Here we go with Part 1 of Gustave Flaubert's Madame Bovary!
This will cover two random aspects of this book, and is linked up at Cedar Station.
I've got fifteen minutes to write this, so here goes -
Emma Bovary's character
Emma is an interesting character. The reader can clearly understand her motivations, though we might possibly be a bit judgemental - she does seem a bit shallow, after all, yearning for the life of splendor and riches and material things. But my biggest feeling for her is pity. Her heart longs for the romance and whimsy that every young girl longs for at some point in her life - Prince Charming sweeping her off her feet, reading her love poems, and singing serenades. Her life, living in a farmhouse with her father, is nothing at all like the novels she read in school, and she has never had the chance to really experience true love. She thinks she loves Charles, because the love she has read about is merely butterflies and pleasant conversation, but after her disillusionment, she is stuck at the point of no return.
So, she turns to the material things in life that she hopes will make up for lack of emotional romance. So really - I pity her. I really feel bad for her because she never got the Prince Charming of her dreams. And she had no idea what true love was.
So the story starts out with a first person narration by a classmate of Charles Bovary. It doesn't continue in first person, and sort of shifts in a sneaky way into third person without you noticing it. What the heck is with that?
I really have no idea why this is so. I must admit, however, that first person narrators do generally capture my attention more so than third person, and when I opened up the book at the library and read the first couple sentences (to determine which translation I would pick), I automatically felt my brain engage. First person does that. It throws you into the narrator's experience.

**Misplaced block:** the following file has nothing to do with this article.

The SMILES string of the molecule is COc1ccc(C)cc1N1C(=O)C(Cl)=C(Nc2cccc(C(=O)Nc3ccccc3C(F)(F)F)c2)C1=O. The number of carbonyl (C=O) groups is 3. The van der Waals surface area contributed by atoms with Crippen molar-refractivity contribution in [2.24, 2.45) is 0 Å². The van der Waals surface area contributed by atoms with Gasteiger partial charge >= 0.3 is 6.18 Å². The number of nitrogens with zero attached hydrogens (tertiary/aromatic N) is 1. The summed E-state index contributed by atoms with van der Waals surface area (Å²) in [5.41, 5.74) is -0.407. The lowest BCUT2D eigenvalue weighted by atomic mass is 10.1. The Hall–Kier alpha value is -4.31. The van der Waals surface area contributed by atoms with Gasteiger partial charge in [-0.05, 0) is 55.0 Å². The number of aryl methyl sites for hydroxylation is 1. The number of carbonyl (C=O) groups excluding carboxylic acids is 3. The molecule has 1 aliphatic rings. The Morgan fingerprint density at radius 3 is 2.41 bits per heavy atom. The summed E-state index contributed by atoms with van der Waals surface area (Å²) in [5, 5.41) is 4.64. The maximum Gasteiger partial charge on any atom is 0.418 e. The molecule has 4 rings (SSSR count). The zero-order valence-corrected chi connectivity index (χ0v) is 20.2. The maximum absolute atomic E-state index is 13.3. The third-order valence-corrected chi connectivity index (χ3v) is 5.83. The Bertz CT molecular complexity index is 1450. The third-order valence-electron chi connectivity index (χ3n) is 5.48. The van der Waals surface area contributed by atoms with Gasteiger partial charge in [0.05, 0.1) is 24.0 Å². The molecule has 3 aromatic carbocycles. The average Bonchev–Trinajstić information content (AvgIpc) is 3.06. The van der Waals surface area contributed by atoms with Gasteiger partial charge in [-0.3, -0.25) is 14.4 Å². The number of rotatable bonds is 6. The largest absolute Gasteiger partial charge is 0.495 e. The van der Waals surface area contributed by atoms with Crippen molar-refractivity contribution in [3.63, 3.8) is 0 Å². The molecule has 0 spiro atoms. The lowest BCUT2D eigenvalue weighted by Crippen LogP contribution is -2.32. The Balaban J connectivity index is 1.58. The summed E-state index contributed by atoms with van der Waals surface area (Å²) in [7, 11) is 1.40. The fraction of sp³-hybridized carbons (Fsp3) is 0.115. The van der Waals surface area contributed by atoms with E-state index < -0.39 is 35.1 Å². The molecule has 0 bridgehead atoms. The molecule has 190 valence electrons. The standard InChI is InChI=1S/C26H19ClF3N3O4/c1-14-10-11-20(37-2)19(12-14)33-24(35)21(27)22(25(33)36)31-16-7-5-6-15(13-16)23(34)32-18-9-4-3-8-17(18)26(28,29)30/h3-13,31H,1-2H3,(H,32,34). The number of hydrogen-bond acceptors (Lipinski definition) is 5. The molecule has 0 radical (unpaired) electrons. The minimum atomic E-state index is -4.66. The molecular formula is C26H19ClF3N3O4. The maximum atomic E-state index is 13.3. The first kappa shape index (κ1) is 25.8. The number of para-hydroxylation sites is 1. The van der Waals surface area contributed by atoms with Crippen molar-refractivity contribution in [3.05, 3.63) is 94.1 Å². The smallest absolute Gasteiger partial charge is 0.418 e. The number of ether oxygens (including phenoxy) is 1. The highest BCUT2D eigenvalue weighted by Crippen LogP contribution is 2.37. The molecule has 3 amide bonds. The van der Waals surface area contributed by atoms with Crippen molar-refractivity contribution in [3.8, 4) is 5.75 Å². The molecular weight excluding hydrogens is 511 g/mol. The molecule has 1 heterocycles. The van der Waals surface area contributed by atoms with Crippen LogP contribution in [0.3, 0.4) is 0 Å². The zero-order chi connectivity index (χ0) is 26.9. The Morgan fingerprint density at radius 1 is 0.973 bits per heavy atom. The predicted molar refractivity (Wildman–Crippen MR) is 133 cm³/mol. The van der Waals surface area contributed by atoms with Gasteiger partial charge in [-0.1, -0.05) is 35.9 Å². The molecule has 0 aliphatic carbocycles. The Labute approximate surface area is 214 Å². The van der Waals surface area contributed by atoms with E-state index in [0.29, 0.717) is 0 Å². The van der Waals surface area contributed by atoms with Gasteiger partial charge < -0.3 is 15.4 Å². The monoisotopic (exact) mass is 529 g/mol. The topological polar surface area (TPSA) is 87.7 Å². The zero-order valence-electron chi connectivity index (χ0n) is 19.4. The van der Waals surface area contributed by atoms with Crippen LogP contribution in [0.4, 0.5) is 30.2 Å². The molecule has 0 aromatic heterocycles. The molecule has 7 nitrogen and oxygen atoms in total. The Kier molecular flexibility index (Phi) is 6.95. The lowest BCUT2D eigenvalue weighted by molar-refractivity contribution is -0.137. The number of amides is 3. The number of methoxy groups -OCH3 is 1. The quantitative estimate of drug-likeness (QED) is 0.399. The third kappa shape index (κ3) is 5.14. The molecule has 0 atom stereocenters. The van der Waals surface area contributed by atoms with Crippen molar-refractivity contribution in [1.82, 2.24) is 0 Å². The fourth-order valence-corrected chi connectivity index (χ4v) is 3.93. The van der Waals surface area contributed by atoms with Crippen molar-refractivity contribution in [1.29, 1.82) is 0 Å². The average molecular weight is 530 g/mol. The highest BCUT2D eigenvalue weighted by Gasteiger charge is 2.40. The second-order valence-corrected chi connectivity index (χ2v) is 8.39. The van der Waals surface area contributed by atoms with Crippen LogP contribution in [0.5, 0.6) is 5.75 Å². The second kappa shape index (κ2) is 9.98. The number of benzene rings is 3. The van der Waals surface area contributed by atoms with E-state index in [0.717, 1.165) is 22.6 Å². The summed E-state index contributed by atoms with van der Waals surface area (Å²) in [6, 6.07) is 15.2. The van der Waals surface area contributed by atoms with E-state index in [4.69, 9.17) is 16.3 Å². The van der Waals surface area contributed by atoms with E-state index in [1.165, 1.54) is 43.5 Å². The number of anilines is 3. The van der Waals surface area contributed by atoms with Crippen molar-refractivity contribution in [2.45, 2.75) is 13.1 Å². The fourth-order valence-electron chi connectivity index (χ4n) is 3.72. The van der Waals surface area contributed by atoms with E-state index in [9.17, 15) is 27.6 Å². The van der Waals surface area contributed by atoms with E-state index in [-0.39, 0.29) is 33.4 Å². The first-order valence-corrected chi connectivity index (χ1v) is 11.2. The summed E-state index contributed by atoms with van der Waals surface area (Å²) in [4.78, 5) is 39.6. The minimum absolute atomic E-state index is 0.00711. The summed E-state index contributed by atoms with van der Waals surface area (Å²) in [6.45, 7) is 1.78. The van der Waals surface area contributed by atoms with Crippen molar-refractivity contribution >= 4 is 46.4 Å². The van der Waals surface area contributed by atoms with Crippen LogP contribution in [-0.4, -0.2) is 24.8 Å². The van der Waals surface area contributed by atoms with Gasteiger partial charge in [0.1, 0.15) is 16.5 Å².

But after a while, that first person fades out. Because really, the story is about Emma Bovary (no, duh?). And Charles' classmate really did not have an intimate knowledge of the Bovary family's daily affairs - or the feelings of both the wife and the husband.
So that's really all I have about this weird point of view switch. Will Charles' experiences at the school come back at some point with greater significance? Or was that just to show his personality and give him a background and history? We shall see.
On to Part 2!
If you've read Madame Bovary (or are reading it for the readalong) - what do you think of Emma Bovary? What about the strange point of view in the opening of the novel?
(No spoilers please, if you've already read the entire book!)